Avastin, one of the best-selling cancer drugs in the world, could be banned from the treatment of breast cancer after a Federal Drug Administration (FDA) panel found for the second time the drug was ineffective and unsafe in breast cancer treatment.
The FDA had earlier recommended the stoppage of the use of Avastin in breast cancer treatment after studies had found that the drug hardly made a difference in the longevity of patients undergoing treatment with it.
The latest decision by an advisory committee to the FDA, which decided against the drug's continued use by 6-0 votes, will lead to the revoking of the drug's approval for use in breast cancer patients.
The FDA panel reiterated that the drug was neither safe nor effective and threw out manufacturer Genentech's plea that approval should not be revoked until fresh trials are done.
Avastin has been found hugely successful in the treatment of colon cancer. In 2008 the FDA approved its use in the treatment of breast cancer.
According to initial studies, the administration of Avastin prevented blood flow to tumors, thereby extending the amount of time before the tumor worsens. It was thought the drug could buy up to five months for the patient. However, later studies showed that the drug could not possibly be adding even one extra month of life.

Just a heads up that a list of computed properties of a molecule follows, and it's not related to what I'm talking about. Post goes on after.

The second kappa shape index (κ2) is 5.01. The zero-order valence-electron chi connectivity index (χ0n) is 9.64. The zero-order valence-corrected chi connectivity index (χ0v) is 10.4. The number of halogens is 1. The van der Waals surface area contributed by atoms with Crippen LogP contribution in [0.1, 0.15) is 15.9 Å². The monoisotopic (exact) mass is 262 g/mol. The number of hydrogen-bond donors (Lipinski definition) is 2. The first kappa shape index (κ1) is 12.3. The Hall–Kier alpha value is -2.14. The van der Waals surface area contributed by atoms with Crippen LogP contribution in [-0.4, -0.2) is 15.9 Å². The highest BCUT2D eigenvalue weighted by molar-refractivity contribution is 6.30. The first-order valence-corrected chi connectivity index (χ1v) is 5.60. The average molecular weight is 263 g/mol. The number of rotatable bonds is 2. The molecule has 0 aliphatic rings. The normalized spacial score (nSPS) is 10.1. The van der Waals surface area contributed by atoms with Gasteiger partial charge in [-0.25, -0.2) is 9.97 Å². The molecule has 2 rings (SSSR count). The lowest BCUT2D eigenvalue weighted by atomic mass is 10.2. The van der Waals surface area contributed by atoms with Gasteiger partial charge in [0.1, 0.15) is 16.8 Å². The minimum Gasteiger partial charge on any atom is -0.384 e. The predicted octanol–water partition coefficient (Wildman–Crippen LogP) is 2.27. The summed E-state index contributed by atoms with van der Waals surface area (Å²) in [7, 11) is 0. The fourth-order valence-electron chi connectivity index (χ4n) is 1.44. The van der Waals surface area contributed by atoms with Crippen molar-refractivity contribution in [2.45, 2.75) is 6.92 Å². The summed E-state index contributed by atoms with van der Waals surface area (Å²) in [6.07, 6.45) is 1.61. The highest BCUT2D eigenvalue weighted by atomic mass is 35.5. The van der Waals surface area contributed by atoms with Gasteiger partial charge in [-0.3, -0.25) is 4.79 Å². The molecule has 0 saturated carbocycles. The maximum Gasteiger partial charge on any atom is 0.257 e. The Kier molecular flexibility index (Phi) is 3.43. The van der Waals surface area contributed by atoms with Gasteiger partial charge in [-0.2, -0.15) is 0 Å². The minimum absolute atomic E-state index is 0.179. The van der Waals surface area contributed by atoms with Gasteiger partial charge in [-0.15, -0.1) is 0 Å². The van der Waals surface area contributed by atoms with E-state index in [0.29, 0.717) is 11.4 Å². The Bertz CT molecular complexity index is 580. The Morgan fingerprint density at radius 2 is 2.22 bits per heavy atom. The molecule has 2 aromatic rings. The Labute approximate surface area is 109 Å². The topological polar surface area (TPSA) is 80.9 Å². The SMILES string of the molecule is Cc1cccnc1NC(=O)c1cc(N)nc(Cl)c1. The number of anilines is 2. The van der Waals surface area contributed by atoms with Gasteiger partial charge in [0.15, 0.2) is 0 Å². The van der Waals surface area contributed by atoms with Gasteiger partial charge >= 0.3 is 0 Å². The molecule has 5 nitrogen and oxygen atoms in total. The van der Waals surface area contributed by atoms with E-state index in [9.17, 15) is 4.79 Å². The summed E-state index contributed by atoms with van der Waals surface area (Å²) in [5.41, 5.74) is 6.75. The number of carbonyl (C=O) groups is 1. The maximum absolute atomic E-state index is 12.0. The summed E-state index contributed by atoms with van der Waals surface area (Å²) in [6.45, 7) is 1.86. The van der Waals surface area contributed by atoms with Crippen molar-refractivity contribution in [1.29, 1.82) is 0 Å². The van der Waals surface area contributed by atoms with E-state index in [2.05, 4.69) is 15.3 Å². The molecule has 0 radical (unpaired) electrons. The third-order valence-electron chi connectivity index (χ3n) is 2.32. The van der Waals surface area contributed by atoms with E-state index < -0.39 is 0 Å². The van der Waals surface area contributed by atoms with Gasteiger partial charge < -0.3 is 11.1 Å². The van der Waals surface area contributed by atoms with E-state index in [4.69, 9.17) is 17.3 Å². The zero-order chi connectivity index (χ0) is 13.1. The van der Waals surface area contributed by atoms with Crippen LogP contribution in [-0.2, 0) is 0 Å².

The effectiveness of the drug was apparently too low to justify the high cost. It is calculated that a year's Avastin treatment would cost about $100,000. The drug was supposed to be administered to at least 17,500 breast cancer patients in one year.
Following studies that showed poor results, the FDA advisory panel voted 12-1 in July 2010 to cancel the endorsement of Avastin in breast cancer treatment. Following this, in December, FDA proposed to revoke approval of Avastin in breast cancer treatment, in combination with chemotherapy drug paclitaxel.
In 2008, Avastin had been given accelerated approval under a program that fast tracks the approval for drugs for serious diseases, meaning that the approval was subject to further trials.
Genentech, which makes the drug, said it was disappointed by the FDA panel's decision. We are very disappointed by the committee's recommendation and hope the Commissioner does not decide to remove this important medicine for women with an incurable disease who already have too few treatment options, it said. Genentech, a unit of Swiss drugmaker Roche Holding AG.
The decision to revoke Avastin's approval would mean a loss of millions of dollars for Roche. Avastin sales last year had brought in about $7 billion in revenue.
Though doctors would still be able to prescribe Avastin for other types of tumors, insurers will not pay for this expensive medicine. Avastin will remain on the market as a treatment for other cancers, including colon, lung and brain, so doctors could use it off label. But insurers might be less likely to pay for Avastin, which costs about $88,000 a year, according to Seattle Times.